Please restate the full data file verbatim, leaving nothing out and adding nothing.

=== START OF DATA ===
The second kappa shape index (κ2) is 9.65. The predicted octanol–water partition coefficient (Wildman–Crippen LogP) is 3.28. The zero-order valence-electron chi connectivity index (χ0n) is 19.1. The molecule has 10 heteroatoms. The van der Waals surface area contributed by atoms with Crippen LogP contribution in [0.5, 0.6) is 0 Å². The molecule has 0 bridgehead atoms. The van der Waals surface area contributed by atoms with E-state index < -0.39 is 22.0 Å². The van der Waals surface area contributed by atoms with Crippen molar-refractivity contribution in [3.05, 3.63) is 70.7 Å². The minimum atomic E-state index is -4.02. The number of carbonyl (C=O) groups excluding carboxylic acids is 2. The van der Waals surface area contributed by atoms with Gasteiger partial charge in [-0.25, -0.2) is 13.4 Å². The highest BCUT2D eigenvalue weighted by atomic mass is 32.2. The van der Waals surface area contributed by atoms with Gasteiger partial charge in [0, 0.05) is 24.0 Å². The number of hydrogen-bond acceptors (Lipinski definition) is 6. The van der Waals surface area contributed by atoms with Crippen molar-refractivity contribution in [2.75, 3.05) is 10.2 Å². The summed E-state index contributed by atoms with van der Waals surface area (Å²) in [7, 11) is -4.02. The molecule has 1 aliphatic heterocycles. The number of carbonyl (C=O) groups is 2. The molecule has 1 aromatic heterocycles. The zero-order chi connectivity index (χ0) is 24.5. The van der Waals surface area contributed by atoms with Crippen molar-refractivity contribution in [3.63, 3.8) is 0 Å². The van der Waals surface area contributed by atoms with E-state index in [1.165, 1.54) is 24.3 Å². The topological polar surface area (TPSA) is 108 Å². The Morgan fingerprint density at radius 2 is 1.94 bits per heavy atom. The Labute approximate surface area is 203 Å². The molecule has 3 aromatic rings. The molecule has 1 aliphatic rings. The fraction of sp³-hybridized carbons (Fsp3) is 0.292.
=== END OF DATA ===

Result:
The second kappa shape index (κ2) is 9.65. The predicted octanol–water partition coefficient (Wildman–Crippen LogP) is 3.28. The zero-order valence-electron chi connectivity index (χ0n) is 19.1. The molecule has 10 heteroatoms. The van der Waals surface area contributed by atoms with Crippen LogP contribution in [0.5, 0.6) is 0 Å². The molecule has 0 bridgehead atoms. The van der Waals surface area contributed by atoms with E-state index < -0.39 is 22.0 Å². The van der Waals surface area contributed by atoms with Crippen molar-refractivity contribution in [3.05, 3.63) is 70.7 Å². The minimum atomic E-state index is -4.02. The number of carbonyl (C=O) groups excluding carboxylic acids is 2. The van der Waals surface area contributed by atoms with Gasteiger partial charge in [-0.25, -0.2) is 13.4 Å². The highest BCUT2D eigenvalue weighted by atomic mass is 32.2. The van der Waals surface area contributed by atoms with Gasteiger partial charge in [0, 0.05) is 24.0 Å². The number of hydrogen-bond acceptors (Lipinski definition) is 6. The van der Waals surface area contributed by atoms with Crippen molar-refractivity contribution in [2.75, 3.05) is 10.2 Å². The summed E-state index contributed by atoms with van der Waals surface area (Å²) in [7, 11) is -4.02. The molecule has 1 aliphatic heterocycles. The number of carbonyl (C=O) groups is 2. The molecule has 1 aromatic heterocycles. The zero-order chi connectivity index (χ0) is 24.5. The van der Waals surface area contributed by atoms with Crippen molar-refractivity contribution in [3.63, 3.8) is 0 Å². The van der Waals surface area contributed by atoms with E-state index in [1.165, 1.54) is 24.3 Å². The topological polar surface area (TPSA) is 108 Å². The Morgan fingerprint density at radius 2 is 1.94 bits per heavy atom. The Labute approximate surface area is 203 Å². The molecule has 3 aromatic rings. The molecule has 1 aliphatic rings. The fraction of sp³-hybridized carbons (Fsp3) is 0.292.